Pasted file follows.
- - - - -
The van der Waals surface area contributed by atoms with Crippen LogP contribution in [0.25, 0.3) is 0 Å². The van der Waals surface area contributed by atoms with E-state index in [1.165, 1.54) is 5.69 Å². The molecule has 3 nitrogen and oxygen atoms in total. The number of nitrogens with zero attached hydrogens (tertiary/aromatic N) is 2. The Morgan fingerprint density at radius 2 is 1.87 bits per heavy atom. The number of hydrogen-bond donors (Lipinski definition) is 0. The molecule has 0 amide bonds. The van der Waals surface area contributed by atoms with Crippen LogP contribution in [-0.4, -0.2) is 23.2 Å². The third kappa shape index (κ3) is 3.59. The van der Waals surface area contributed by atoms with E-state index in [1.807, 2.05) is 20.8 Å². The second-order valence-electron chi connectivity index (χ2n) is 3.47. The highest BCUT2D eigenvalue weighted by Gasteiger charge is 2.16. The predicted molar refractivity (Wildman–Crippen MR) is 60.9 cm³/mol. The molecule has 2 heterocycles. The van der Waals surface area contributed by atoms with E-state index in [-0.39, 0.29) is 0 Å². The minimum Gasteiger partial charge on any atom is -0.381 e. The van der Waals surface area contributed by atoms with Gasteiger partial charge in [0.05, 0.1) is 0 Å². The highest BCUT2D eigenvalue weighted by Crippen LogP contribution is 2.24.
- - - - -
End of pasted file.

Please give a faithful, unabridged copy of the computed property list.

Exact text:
The van der Waals surface area contributed by atoms with Crippen LogP contribution in [0.25, 0.3) is 0 Å². The van der Waals surface area contributed by atoms with E-state index in [1.165, 1.54) is 5.69 Å². The molecule has 3 nitrogen and oxygen atoms in total. The number of nitrogens with zero attached hydrogens (tertiary/aromatic N) is 2. The Morgan fingerprint density at radius 2 is 1.87 bits per heavy atom. The number of hydrogen-bond donors (Lipinski definition) is 0. The molecule has 0 amide bonds. The van der Waals surface area contributed by atoms with Crippen LogP contribution in [-0.4, -0.2) is 23.2 Å². The third kappa shape index (κ3) is 3.59. The van der Waals surface area contributed by atoms with E-state index in [1.807, 2.05) is 20.8 Å². The second-order valence-electron chi connectivity index (χ2n) is 3.47. The highest BCUT2D eigenvalue weighted by Gasteiger charge is 2.16. The predicted molar refractivity (Wildman–Crippen MR) is 60.9 cm³/mol. The molecule has 2 heterocycles. The van der Waals surface area contributed by atoms with E-state index in [-0.39, 0.29) is 0 Å². The minimum Gasteiger partial charge on any atom is -0.381 e. The van der Waals surface area contributed by atoms with Gasteiger partial charge in [0.05, 0.1) is 0 Å². The highest BCUT2D eigenvalue weighted by Crippen LogP contribution is 2.24.